Human Nature, The Stick in the Spokes of Risk Management
One of the phenomena that increasingly seems axiomatic is that human nature is the enemy of such risk management. The longer that one has gone without the need for caution, the more it is thought not to be needed when, in actuality, the more it is needed. This is due to a condition called perceptual recency, which simply stated means that one’s expectations of the future are the result of what one has experienced and is in their active memory. We are not good at anticipating junctures of change. That is understandable.

The following two charts show that we humans indeed clearly react to what has occurred in our memorable past. The higher we go and the longer we go higher, the more confidence we have that we will continue to go higher — and the less we feel the need for risk management. That eventually, and I repeat eventually, is injurious to one’s investing health. Note how the level of both household stock investment and consumer confidence continue to grow the higher the market goes.

 

So, as asked, how do we guard against the human natural tendency to dismiss the need for risk protection the higher the market goes — and to become more bearish, the lower it goes? Frankly the answer probably is that most investors, i.e., humans, cannot. I have spent a career practicing human nature avoidance in my job. Now I will admit that there will be times when the market does not need risk protection and there will be other times when there appears to be substantial risk afoot as quantified by our 40-year-old risk model but the market chooses to ignore it and continue to move higher. However, like wearing a seat belt, you cannot possibly choose to employ caution only shortly before an accident.

As stated above, declines that are the most hurtful typically begin with no seeming warning or at least before any provocation is identified. For example, on July 30, 1990, our model issued a Sell Signal and we sold 100% of our clients’ holdings. On August 2, Saddam Hussein marched into Kuwait and Operation Desert Shield began — as well as a substantial decline in the stock market. Similarly, the completion of selling 100% of our clients’ holdings on account of a Sell Signal on September 4, 2001 was obviously done without any known external provocation. The lesson regarding employment of risk management is that, no, you will not know when to sell by just “having that feeling” or even more remotely, by getting tipped off by the news in the morning paper. That said, many investors do believe that they will know when to protect their holdings.

Now of course, there will be legions of market experts, many with an investment product to sell, who will say it is foolishness to even try to “time the market” as they put it. I will admit it is difficult to find a good practitioner of avoiding risk. However, one must try. Failing to avoid a substantial market decline is a double whammy. It is well quantified that losing money has twice the negative emotional impact vs. the pleasing emotional impact derived from making money. That emotional jolt on the downside is what contributes to selling at the bottom (one whammy) and makes you divorce Wall Street until it is well into its next bull phase (a 2nd whammy).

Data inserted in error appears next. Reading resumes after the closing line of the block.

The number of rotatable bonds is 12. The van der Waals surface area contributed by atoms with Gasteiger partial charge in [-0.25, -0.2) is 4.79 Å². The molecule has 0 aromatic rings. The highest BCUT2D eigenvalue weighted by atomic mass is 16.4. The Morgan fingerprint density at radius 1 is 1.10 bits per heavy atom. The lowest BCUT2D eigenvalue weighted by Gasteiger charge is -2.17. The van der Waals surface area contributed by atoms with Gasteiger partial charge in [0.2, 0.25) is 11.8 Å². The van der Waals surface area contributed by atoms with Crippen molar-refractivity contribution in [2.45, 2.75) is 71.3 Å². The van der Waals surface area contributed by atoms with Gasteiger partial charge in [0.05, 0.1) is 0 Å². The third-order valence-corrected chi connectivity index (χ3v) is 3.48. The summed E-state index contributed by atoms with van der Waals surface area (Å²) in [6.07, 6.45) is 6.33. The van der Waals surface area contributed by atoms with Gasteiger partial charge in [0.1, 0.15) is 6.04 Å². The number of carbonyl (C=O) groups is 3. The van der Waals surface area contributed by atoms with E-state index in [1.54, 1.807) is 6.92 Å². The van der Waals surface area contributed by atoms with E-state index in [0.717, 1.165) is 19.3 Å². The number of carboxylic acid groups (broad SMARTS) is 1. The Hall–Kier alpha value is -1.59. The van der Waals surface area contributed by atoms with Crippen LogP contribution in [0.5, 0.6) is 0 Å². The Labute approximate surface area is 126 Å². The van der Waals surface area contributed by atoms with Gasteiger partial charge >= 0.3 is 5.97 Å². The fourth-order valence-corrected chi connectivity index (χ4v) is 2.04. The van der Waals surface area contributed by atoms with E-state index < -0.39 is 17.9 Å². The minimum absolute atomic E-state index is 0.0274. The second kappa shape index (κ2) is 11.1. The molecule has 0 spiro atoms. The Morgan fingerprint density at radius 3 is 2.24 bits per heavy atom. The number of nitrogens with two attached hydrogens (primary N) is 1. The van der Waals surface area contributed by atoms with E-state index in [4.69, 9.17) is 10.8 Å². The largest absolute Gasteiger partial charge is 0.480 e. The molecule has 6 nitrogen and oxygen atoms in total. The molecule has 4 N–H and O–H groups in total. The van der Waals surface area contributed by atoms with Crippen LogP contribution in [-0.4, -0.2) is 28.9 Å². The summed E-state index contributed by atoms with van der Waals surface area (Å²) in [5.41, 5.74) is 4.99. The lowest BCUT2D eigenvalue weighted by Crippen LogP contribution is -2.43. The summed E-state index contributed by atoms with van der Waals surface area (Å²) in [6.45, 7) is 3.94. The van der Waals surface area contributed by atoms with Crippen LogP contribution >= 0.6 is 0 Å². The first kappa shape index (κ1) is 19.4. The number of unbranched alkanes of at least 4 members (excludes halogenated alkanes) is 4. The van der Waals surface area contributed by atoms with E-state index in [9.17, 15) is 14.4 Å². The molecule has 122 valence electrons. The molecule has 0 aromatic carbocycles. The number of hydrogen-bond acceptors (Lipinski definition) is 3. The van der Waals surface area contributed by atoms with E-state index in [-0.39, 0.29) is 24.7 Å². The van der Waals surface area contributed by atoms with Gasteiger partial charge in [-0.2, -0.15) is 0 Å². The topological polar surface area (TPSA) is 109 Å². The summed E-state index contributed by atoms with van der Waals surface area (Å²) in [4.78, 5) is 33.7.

So what was learned from the Crash of ’87? Not much in my opinion. For starters, the laws of human nature have yet to be repealed. Additionally, high frequency trading is today’s version of program trading. Only now, instead of transmitting an order through a stock broker, who sends it to a floor broker, who give it to a trader, who takes it to a specialist at the post where the stock in question is trading, high frequency computer generated orders are automatically entered at the behest of complex algorithms and are executed and reported back in milliseconds. Witness the May of 2010 “flash crash” where the market lost about 1000 points and then mostly recovered all within 15 minutes.

In summary, risk cannot be removed from the stock market. The Crash of ’87 affected everyone. Crashes will occur again. Wear a seat belt!

– John S. Lyons is President and Founder of J. Lyons Fund Management, Inc.

 

If you’re interested in the “all-access” version of our charts and research, we invite you to check out our new site, The Lyons Share. TLS is currently running a 30th anniversary 1987 Crash Commemoration SALE, offering a discount of 22.6%, or the equivalent of the Dow’s 1-day drop 30 years ago. The SALE ends October 22 so considering the discounted cost and a potentially treacherous market climate, there has never been a better time to reap the benefits of our risk-managed approach. Thanks for reading!

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Disclaimer: JLFMI’s actual investment decisions are based on our proprietary models. The conclusions based on the study in this letter may or may not be consistent with JLFMI’s actual investment posture at any given time. Additionally, the commentary provided here is for informational purposes only and should not be taken as a recommendation to invest in any specific securities or according to any specific methodologies. Proper due diligence should be performed before investing in any investment vehicle. There is a risk of loss involved in all investments.